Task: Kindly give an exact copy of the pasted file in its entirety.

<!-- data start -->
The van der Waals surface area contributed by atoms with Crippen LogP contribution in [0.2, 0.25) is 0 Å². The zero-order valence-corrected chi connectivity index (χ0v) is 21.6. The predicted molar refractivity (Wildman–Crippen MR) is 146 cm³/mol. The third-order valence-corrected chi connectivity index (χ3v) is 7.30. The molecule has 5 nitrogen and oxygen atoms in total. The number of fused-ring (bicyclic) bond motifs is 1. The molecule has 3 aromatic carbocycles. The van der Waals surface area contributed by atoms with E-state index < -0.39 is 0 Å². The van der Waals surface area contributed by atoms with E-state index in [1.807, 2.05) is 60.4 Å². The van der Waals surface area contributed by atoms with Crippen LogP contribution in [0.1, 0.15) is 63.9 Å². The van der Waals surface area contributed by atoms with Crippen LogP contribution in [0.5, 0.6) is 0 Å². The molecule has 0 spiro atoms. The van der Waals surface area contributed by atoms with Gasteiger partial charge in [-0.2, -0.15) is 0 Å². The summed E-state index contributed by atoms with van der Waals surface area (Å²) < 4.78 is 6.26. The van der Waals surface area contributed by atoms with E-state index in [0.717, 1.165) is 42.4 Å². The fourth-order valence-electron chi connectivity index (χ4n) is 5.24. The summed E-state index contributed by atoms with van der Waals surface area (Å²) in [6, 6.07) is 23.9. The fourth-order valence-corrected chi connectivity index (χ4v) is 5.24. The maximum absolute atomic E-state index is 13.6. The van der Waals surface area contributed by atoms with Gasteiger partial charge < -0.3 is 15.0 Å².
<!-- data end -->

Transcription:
The van der Waals surface area contributed by atoms with Crippen LogP contribution in [0.2, 0.25) is 0 Å². The zero-order valence-corrected chi connectivity index (χ0v) is 21.6. The predicted molar refractivity (Wildman–Crippen MR) is 146 cm³/mol. The third-order valence-corrected chi connectivity index (χ3v) is 7.30. The molecule has 5 nitrogen and oxygen atoms in total. The number of fused-ring (bicyclic) bond motifs is 1. The molecule has 3 aromatic carbocycles. The van der Waals surface area contributed by atoms with E-state index < -0.39 is 0 Å². The van der Waals surface area contributed by atoms with E-state index in [1.807, 2.05) is 60.4 Å². The van der Waals surface area contributed by atoms with Crippen LogP contribution in [0.1, 0.15) is 63.9 Å². The van der Waals surface area contributed by atoms with Crippen LogP contribution in [0.5, 0.6) is 0 Å². The molecule has 0 spiro atoms. The van der Waals surface area contributed by atoms with Gasteiger partial charge in [-0.2, -0.15) is 0 Å². The summed E-state index contributed by atoms with van der Waals surface area (Å²) < 4.78 is 6.26. The van der Waals surface area contributed by atoms with E-state index in [0.717, 1.165) is 42.4 Å². The fourth-order valence-electron chi connectivity index (χ4n) is 5.24. The summed E-state index contributed by atoms with van der Waals surface area (Å²) in [6, 6.07) is 23.9. The fourth-order valence-corrected chi connectivity index (χ4v) is 5.24. The maximum absolute atomic E-state index is 13.6. The van der Waals surface area contributed by atoms with Gasteiger partial charge < -0.3 is 15.0 Å².